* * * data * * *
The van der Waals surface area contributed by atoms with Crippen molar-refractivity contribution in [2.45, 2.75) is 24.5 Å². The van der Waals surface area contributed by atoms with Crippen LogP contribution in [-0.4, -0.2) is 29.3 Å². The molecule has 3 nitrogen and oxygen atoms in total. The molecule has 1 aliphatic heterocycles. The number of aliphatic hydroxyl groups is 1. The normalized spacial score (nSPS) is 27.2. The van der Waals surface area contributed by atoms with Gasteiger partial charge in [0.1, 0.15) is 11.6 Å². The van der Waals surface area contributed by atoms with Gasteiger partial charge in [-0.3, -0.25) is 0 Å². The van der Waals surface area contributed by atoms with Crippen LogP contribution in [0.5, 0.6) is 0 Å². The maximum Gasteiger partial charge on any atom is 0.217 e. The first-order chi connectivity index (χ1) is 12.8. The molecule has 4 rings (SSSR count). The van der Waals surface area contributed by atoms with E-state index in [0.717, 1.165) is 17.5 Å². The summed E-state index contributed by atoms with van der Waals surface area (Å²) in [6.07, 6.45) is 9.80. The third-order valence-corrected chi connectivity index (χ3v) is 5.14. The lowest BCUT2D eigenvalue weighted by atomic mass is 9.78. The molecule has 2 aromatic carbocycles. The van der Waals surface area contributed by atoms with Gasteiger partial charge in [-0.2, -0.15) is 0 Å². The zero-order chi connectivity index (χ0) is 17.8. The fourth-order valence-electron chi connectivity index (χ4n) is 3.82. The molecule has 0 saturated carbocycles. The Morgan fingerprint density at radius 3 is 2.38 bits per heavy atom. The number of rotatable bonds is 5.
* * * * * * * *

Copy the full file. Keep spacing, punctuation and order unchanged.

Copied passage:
The van der Waals surface area contributed by atoms with Crippen molar-refractivity contribution in [2.45, 2.75) is 24.5 Å². The van der Waals surface area contributed by atoms with Crippen LogP contribution in [-0.4, -0.2) is 29.3 Å². The molecule has 3 nitrogen and oxygen atoms in total. The molecule has 1 aliphatic heterocycles. The number of aliphatic hydroxyl groups is 1. The normalized spacial score (nSPS) is 27.2. The van der Waals surface area contributed by atoms with Gasteiger partial charge in [0.1, 0.15) is 11.6 Å². The van der Waals surface area contributed by atoms with Gasteiger partial charge in [-0.3, -0.25) is 0 Å². The van der Waals surface area contributed by atoms with Crippen LogP contribution in [0.5, 0.6) is 0 Å². The maximum Gasteiger partial charge on any atom is 0.217 e. The first-order chi connectivity index (χ1) is 12.8. The molecule has 4 rings (SSSR count). The van der Waals surface area contributed by atoms with E-state index in [0.717, 1.165) is 17.5 Å². The summed E-state index contributed by atoms with van der Waals surface area (Å²) in [6.07, 6.45) is 9.80. The third-order valence-corrected chi connectivity index (χ3v) is 5.14. The lowest BCUT2D eigenvalue weighted by atomic mass is 9.78. The molecule has 2 aromatic carbocycles. The van der Waals surface area contributed by atoms with Gasteiger partial charge in [-0.2, -0.15) is 0 Å². The zero-order chi connectivity index (χ0) is 17.8. The fourth-order valence-electron chi connectivity index (χ4n) is 3.82. The molecule has 0 saturated carbocycles. The Morgan fingerprint density at radius 3 is 2.38 bits per heavy atom. The number of rotatable bonds is 5.